On November 18th, Alcoholics Anonymous celebrated the 70th anniversary of its first meeting in Ireland. Bill Smith looks at how the organisation first came to the country and how its has grown hugely since then, with 40 meetings a week in West Cork alone
IT must have seemed to him at times that he was on a fool’s errand. Conor, originally from Roscommon but now living in the US, had suddenly felt inspired while on a holiday back in Ireland to leave behind something as a way of saying thanks for a life-changing event that had brought him back from the brink of destruction just three years previously.
It was then he had taken his first step into a new life by going to his first meeting of Alcoholics Anonymous in his hometown of Philadelphia. There he had learned from the other members not just how to stay sober one day at a time, but also how important it was out of gratitude to pass on the message of sobriety to others. And what better way of showing gratitude could there be than helping to set up a meeting of AA in his native country?
The Ireland of 1946, however, was not ready to embrace immediately what Conor and AA had to offer. He was told by some priests whose help he sought that there were no alcoholics in Ireland, he was verbally attacked by a psychiatrist who was insulted by the idea that a layman could do anything for his patients, and he was informed by the authorities of one large hospital (ironically, now well known for its treatment of alcoholism ) that ‘they never did have alcoholics and never would have alcoholics’. It looked to Conor that he would have to return home with only the satisfaction of knowing that he had least tried, but then, almost at the last moment, he met one man willing to listen -- Dr Norman Moore of St Patrick’s Hospital in Dublin. Dr Moore was impressed and introduced Conor to one of his patients, Richard P, and it was as a result of them coming together that the first meeting of Alcoholics Anonymous took place in Ireland on November 18th, 1946 – the 70th anniversary of which is being marked throughout the country on November 18th next.
That meeting was also in fact the first one in Europe and came 11 years after AA started in Akron, Ohio, when two alcoholics -- one a struggling businessman, the other a doctor -- came together almost by chance and realised that by talking openly with each other about their drinking they could possibly stay sober on a daily basis.
The meeting in Dublin grew from a small kernel in the following few years, thanks to the efforts of dedicated members, one of the most able of whom was a retired army officer, Sackville O’C.M. who came to his first meeting in April 1947. He was involved in setting up the first meeting in Cork city in 1949 where after a shaky start it flourished. In the mid-1950s the first meetings were in West Cork, initially for a short time in Bantry, and then in Dunmanway where it struck deep, permanent roots.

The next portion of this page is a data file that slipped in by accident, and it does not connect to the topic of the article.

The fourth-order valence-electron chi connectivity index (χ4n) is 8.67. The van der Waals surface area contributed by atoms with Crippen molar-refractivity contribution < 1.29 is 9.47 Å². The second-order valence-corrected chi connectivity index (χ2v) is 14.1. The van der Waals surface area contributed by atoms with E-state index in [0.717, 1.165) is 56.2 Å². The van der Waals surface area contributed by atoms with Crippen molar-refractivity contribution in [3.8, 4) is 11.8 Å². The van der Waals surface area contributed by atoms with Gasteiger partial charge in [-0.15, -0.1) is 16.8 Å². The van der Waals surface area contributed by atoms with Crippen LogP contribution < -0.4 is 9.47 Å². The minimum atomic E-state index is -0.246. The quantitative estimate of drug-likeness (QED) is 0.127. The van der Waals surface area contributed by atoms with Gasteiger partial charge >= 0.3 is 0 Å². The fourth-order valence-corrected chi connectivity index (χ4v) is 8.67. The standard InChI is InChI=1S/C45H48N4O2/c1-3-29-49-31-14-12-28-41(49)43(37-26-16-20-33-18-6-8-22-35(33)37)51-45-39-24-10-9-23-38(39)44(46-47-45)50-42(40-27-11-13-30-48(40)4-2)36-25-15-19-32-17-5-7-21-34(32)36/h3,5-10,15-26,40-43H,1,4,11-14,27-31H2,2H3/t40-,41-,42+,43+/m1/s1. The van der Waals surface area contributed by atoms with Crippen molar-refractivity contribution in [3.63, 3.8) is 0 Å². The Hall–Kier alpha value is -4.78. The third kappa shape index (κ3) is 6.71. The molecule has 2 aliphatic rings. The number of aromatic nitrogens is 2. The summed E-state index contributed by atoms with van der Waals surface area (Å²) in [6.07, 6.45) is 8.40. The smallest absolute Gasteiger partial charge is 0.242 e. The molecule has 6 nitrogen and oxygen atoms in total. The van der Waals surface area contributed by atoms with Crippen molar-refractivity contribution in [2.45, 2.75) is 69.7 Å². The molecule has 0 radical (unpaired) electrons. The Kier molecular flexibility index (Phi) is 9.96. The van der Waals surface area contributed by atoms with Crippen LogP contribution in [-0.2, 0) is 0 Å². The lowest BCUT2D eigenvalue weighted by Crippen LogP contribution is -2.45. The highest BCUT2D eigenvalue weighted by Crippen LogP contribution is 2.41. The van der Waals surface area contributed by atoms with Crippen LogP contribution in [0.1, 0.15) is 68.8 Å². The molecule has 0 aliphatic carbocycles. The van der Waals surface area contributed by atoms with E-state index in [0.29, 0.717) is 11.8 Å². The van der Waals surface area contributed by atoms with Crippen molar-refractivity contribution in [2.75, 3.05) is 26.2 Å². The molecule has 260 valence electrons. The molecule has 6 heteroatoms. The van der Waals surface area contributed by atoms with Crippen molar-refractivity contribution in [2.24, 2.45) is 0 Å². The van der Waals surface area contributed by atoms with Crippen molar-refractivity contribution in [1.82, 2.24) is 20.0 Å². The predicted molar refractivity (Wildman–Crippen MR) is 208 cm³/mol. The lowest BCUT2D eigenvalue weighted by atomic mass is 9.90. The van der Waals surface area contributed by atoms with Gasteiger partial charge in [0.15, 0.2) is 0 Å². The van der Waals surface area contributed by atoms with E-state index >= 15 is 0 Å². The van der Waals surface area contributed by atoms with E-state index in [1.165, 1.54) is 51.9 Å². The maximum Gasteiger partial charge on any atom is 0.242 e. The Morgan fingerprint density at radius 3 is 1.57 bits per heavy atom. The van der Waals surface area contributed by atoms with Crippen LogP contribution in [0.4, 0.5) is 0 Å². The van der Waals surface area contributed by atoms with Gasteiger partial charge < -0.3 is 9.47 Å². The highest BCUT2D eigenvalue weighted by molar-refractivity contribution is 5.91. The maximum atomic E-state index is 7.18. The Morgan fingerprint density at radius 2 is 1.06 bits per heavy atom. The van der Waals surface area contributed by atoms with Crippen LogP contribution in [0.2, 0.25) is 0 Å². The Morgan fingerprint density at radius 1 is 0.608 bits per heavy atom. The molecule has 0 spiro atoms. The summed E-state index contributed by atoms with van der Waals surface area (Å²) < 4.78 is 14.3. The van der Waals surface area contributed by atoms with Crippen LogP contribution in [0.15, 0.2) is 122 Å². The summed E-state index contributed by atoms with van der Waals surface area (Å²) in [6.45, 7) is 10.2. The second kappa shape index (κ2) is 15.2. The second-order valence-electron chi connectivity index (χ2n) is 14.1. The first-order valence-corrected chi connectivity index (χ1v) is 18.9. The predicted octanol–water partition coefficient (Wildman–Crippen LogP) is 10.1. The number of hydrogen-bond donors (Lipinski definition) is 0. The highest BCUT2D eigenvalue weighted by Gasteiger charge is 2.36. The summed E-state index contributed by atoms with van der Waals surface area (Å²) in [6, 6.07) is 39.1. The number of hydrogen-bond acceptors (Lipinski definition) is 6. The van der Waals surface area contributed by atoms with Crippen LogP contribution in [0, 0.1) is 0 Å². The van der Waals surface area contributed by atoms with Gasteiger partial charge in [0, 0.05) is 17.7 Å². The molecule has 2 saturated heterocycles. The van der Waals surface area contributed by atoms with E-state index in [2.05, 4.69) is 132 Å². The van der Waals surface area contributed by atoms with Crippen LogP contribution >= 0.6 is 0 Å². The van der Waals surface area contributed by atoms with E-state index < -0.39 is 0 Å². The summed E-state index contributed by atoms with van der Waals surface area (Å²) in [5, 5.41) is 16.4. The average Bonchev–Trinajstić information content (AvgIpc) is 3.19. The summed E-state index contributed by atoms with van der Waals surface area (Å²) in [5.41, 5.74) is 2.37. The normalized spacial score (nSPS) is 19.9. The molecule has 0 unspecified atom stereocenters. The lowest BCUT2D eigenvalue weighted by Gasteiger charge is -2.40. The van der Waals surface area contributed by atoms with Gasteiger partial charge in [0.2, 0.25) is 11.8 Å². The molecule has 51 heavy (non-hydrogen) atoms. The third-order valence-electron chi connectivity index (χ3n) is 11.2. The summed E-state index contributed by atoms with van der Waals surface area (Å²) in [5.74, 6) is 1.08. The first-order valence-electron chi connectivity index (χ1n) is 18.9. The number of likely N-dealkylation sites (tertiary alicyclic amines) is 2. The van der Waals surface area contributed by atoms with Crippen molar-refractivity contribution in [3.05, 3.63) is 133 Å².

There are now 40 meetings held in West Cork every week, from Bandon to Castletownbere, a phenomenal growth that has been echoed in other parts of Ireland and throughout the world. It is as if at that first meeting in Akron, Ohio, a spark ignited to light a flame that continues to be passed on from one person to the next, bringing hope not just to the alcoholic but to those close to him or her who have suffered in equal measure.
The spreading of the AA message depends above all on the efforts of its members and not through any centrally organised, richly funded advertising campaign. The organisation is unique in how it refuses any funding from outside sources, making the world aware of its existence not through promotion but through attraction, by its members simply showing in their everyday living that it is possible to break the shackles of alcoholism and live full and useful lives.
What also adds to AA’s uniqueness is that there is no central authority in charge; the control and management lie with the members themselves, and no one member is entitled to speak for AA, which is one of the reasons (as well as safety for themselves and their families through anonymity) that members never use their full names.
Nor does it claim to have all the answers, but merely says, ‘We have a drinking problem, and this is how we stay sober.’ And above all it does not preach, but simply says, ‘If you want to drink, that is your business. If you want to stop, that’s ours.’
Bill Smith (not his real name), is a member of Alcoholics Anonymous.
• To celebrate 70 years of AA in Ireland, an Open Public Meeting will be held in the West Cork Hotel in Skibbereen on Saturday, November 19th, at 5pm. As well as a male and female speaker from AA, there will be a speaker from Al-Anon, which helps the families and friends of problem drinkers. Everyone is welcome.